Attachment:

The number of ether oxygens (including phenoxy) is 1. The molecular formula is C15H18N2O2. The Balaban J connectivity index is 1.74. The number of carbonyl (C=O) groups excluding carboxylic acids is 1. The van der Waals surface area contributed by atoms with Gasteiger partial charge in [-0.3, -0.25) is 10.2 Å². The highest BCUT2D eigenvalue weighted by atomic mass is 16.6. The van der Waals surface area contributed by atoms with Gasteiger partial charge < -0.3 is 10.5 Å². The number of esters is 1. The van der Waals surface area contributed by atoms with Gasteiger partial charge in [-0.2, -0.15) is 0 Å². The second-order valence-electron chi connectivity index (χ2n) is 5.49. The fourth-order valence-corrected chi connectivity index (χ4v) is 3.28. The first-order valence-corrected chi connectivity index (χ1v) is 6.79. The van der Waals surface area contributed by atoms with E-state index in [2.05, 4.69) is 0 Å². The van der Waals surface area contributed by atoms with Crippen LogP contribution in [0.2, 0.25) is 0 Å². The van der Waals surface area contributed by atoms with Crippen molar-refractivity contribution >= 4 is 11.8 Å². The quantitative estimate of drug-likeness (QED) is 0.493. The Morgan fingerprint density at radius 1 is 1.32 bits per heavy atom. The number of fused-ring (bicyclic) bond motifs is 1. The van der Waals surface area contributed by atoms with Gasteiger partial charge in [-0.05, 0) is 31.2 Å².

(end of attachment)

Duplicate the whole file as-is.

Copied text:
The number of ether oxygens (including phenoxy) is 1. The molecular formula is C15H18N2O2. The Balaban J connectivity index is 1.74. The number of carbonyl (C=O) groups excluding carboxylic acids is 1. The van der Waals surface area contributed by atoms with Gasteiger partial charge in [-0.3, -0.25) is 10.2 Å². The highest BCUT2D eigenvalue weighted by atomic mass is 16.6. The van der Waals surface area contributed by atoms with Gasteiger partial charge < -0.3 is 10.5 Å². The number of esters is 1. The van der Waals surface area contributed by atoms with Gasteiger partial charge in [-0.2, -0.15) is 0 Å². The second-order valence-electron chi connectivity index (χ2n) is 5.49. The fourth-order valence-corrected chi connectivity index (χ4v) is 3.28. The first-order valence-corrected chi connectivity index (χ1v) is 6.79. The van der Waals surface area contributed by atoms with E-state index in [2.05, 4.69) is 0 Å². The van der Waals surface area contributed by atoms with Crippen LogP contribution in [0.2, 0.25) is 0 Å². The van der Waals surface area contributed by atoms with Crippen molar-refractivity contribution >= 4 is 11.8 Å². The quantitative estimate of drug-likeness (QED) is 0.493. The Morgan fingerprint density at radius 1 is 1.32 bits per heavy atom. The number of fused-ring (bicyclic) bond motifs is 1. The van der Waals surface area contributed by atoms with Gasteiger partial charge in [-0.05, 0) is 31.2 Å².